By 1889, Twachtman had settled in Greenwich, Connecticut. He would call this New York suburb his home for the rest of his career. Greenwich was both a “practical choice” because of its proximity to New York, and an excellent career move because it provided the artist with visual inspiration. Twachtman made every effort to alter the landscape of his Connecticut home, clearly intent on making the grounds a more aesthetically pleasing environment to emulate on canvas.
In describing the later period of Twachtman’s career Peters makes her most explicit claims about the artist’s connection to French Impressionism, even linking him to Claude Monet. She states, “Like Twachtman, Monet returned over and over to the same subjects, finding infinite satisfaction in familiar views.” She does however acknowledge clear differences in the artists’ viewpoints (113), explaining that, unlike Monet, Twachtman was not as interested in the science of visual perception. Regardless of this disclaimer, the parallel between Twachtman and his French contemporary becomes integral to the rest of her book.
The same interest in Twachtman’s relationship to French Impressionism can be found at the Pennsylvania Academy of Fine Arts (PAFA) exhibition that is closely associated with Peters’ scholarship. The exhibit, also titled An American Impressionist, began at the Cincinnati Art Museum and can be viewed from October 16, 1999, to January 2, 2000, in Philadelphia. It encompasses two galleries of the museum as well as a small area referred to as the West Rotunda. In the larger gallery of the show, the viewer encounters wall text titled “Twachtman’s Impressionism.” Here we read, “The style of these paintings resembles that of Claude Monet. (A work by the beloved painter is on special view in gallery 10).” Upon leaving the Twachtman show, the first object the visitor sees across the hall is Monet’s Spring in Giverny from 1890. This canvas begins the show Impressionism at Pennsylvania Academy of Fine Arts: From Beaux to Benson, intentionally partnered with the Twachtman exhibit. The introductory text to Impressionism at PAFA contends, “Monet exerted the greatest influence on American Impressionists.”
Peters’ book and the twin PAFA exhibits repeatedly stress the obvious link between French Impressionism and Twachtman’s oeuvre. This stylistic comparison helps us understand the formal concerns Twachtman brought to his work, but there are cultural concerns that Peters could have developed further. For example, Peters comments that Twachtman’s suburban landscapes reflect “a sense of the creative control of the landowner and a mood of settled contentment” that attended life in the suburbs (eg. Twachtman’s Greenwich garden) (143). It would have been enlightening for Peters to push this interpretive statement and make connections between Twachtman’s paintings of suburbia and its concomitant realities in late nineteenth-century America. Peters also touches on Twachtman’s position within the group of American artists known as the Ten. The Ten, which included Childe Hassam, Robert Weir, Frank W. Benson and other well-known artists, exhibited together after 1897 and had important social and cultural interactions. Peters might have examined the Ten in greater depth by positing Twachtman’s role within their important exhibitions.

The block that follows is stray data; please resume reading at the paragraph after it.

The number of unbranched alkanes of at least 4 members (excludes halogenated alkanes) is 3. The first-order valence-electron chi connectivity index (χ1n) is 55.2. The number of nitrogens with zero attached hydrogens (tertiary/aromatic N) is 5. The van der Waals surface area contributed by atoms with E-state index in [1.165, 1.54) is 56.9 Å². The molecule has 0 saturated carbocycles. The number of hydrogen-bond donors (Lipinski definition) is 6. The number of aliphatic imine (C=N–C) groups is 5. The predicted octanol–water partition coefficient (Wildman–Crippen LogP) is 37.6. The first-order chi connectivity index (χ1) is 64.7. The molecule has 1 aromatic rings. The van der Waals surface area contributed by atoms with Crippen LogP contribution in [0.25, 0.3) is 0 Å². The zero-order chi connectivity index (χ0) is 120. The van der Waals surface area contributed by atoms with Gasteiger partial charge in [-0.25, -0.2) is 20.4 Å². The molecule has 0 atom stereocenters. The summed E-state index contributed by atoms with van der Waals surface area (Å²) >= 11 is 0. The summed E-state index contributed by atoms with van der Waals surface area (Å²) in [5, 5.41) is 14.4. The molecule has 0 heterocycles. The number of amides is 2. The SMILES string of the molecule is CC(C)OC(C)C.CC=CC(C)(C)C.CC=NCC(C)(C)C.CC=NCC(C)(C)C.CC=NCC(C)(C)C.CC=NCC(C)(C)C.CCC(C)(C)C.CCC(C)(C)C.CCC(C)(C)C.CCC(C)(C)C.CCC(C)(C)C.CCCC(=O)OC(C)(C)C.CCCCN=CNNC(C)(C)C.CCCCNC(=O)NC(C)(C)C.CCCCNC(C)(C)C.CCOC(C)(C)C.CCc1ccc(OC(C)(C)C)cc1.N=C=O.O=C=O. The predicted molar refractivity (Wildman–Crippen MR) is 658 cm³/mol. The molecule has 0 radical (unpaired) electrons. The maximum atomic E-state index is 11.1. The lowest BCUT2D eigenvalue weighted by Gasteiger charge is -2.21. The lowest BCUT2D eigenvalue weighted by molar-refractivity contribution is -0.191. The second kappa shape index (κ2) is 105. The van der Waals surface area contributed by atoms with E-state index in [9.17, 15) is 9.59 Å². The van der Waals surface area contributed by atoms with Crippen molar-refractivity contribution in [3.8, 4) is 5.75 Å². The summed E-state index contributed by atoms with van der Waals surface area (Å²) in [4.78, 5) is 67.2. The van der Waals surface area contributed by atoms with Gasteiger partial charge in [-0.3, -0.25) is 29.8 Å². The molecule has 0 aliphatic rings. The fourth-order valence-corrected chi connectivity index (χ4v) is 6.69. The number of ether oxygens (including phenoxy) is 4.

The Twachtman show hints at, but fails to pursue, intriguing connections between the artist and turn-of-the-century American culture. The curatorial note next to the painting End of Winter (1890-95) explains that “art patrons and critics often praised these paintings for their power to elevate viewers to a higher, more spiritual state.” The art historian Kathleen Pyne has investigated the links that tie together evolutionary philosophy, spirituality, and late nineteenth-century painting in her book Art and the Higher Life: Painting and Evolutionary Thought in Late Nineteenth-Century America.Although Pyne and Peters worked together on an earlier catalogue titled John Twachtman: Connecticut Landscapes for a show held at the National Gallery in Washington, D.C. (1989), Peters does not engage the evolutionary associations that appear to be a major philosophical component of Twachtman’s painting.
These concerns of cultural context aside, Peters provides an important overview of Twachtman’s biography and oeuvre. She concludes that Twachtman occupied a vital position “on the brink of modernism” (170). Twachtman’s work captured an unusual admixture of modernity and tranquillity, offering Americans intellectual respite from the drastic changes of fin-de-siecle culture.
Assistant Professor of Design Studies, Parsons The New School for Design, The New School